Under the influence of the Spirit of God, man is left free to choose whom he will serve. In the change that takes place when the soul surrenders to Christ, there is the highest sense of freedom. Desire of Ages, p. 466.

The age of patriarchs exhibited the two strains of sinners, the seed of Seth and the seed of Cain. Cain’s boastful heritage got the head start on Seth’s, and together already with the natural human propensity to rely on human merit, the world became overrun by merit-focused mindsets and religion. Traditions abounded to explain away the reality that the curse of God laid heavily on the earth because of disobedience. The true worship of God withdrew into the higher elevations and distant places, as meritolatry spread over the land. Over time, the reclusive Sethites grew scanter due to its own apostates who deserted the religion that appeared to them to be a forgone defeat to the burgeoning prosperity of the self-indulgent Cainites.

When all looked lost, Noah was chosen by Christ and he accepted the challenges. Noah was a descendent of those who sought grace from God. This separated them in mind, character, and body from the idolatrous world. Once converted and cleansed, Noah was commissioned to begin preaching and building. He defeated the whole Cainite seed. God gave 1,500 years for man to return to true worship, but at the end there was no evidence that man’s conscience would ever capitulate and humble himself before the eternal law of love. Noah restarted the human race; the flood reset the race between Satan and Christ, to avenge a merit/demerit-founded kingdom, by a meritless, selfless kingdom.

By the end of the first di-millennial dispensation, 500 years after the flood, the world looked as wicked as the antediluvian race had. Yet, out of that hopeless confusion arose a figure that would deny Satan and all his power. Abram came forth different from everyone, even different from his idolatrous father and siblings. He had a spirit that recognized the need for something more than merit-centricity could offer. Although that paradigm seemed universally set in stone, Abram needed more than it had to offer, and began a lifelong search for more. In that search he stumbled onto the voice of the Holy Spirit to his heart.

In that voice he found grace and acceptance of himself solely based on the fact that he had rejected and detested the merit-bound style of civilization. This grace was the remedy for his heart-longing. Soon enough, that gracious voice called for him to separate from his idolatrous family. This he did with his idolatrous father and brother and his family. They moved away from the heavily populated centers but his father did not have the will to leave the sparsely civilized trade route of the Fertile Crescent. So Abram waited there with him. But after Terah’s death, the voice from heaven called again to go into uncharted territory. And Abram went though not knowing where he was going, so long as he could stay in the presence of the God of grace and peace.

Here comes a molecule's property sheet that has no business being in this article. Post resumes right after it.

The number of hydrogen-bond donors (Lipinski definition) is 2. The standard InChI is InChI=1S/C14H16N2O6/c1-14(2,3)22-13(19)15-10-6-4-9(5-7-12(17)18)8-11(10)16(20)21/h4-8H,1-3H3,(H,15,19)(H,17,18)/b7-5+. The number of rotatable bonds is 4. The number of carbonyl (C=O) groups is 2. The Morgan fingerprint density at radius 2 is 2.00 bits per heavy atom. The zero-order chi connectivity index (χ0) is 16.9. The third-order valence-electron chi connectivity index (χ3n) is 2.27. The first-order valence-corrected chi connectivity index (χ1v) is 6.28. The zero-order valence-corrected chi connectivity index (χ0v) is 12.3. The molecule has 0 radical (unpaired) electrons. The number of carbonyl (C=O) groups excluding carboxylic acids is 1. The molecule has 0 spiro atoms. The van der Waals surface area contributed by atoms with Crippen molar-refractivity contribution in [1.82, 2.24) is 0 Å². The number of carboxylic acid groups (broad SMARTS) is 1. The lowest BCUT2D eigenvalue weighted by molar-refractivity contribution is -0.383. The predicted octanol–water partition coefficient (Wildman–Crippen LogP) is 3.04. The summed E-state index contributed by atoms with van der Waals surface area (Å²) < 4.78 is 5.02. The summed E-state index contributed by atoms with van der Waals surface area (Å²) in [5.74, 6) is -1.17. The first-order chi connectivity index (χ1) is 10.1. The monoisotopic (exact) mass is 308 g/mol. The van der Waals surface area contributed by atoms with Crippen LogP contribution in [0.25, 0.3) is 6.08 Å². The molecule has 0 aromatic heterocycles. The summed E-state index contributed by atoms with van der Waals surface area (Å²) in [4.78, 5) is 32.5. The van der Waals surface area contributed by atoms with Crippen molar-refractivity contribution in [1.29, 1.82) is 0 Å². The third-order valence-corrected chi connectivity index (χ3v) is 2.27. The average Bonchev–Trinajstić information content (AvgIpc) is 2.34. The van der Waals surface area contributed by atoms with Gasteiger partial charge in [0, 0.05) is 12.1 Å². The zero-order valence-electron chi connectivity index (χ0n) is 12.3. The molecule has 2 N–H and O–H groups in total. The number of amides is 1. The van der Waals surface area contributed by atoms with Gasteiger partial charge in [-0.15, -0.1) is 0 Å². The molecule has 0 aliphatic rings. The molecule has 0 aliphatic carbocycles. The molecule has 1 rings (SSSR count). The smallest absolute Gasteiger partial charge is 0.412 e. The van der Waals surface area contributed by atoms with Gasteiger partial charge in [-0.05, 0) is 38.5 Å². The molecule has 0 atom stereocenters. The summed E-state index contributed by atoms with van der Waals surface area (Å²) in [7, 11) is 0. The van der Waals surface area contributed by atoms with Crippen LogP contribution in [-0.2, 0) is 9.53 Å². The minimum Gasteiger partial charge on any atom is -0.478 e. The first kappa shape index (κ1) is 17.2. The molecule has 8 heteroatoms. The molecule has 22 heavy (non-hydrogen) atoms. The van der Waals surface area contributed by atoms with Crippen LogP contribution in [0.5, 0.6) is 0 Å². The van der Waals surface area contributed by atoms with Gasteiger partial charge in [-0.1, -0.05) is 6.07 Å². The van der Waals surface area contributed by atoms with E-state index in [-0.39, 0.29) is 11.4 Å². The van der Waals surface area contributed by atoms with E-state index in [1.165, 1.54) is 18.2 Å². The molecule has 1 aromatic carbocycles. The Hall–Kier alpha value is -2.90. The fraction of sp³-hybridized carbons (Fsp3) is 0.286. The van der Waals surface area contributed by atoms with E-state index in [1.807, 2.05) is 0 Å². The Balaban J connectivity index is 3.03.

For the next two millennia Abraham’s family kept alive the true system of merit free religion. “Speak not thou in thine heart, after that the LORD thy God hath cast them out from before thee, saying, For my righteousness the LORD hath brought me in to possess this land: but for the wickedness of these nations the LORD doth drive them out from before thee. Not for thy righteousness, or for the uprightness of thine heart, dost thou go to possess their land: but for the wickedness of these nations the LORD thy God doth drive them out from before thee, and that He may perform the word which the LORD sware unto thy fathers, Abraham, Isaac, and Jacob. Understand therefore, that the LORD thy God giveth thee not this good land to possess it for thy righteousness; for thou art a stiffnecked people.” (Deut. 9:4-6).

“He hath not beheld iniquity in Jacob, neither hath He seen perverseness in Israel: the LORD his God is with him, and the shout of a King is among them.” (Num. 23;21) “The LORD bless thee, and keep thee: The LORD make His face shine upon thee, and be gracious unto thee: The LORD lift up His countenance upon thee, and give thee peace.” (Num. 6:24-26). They were born a nation full of rebellion, yet He stayed with them despite their adulteration from Egypt and the surrounding nations of Canaan. He punished and disciplined, but never departed from them.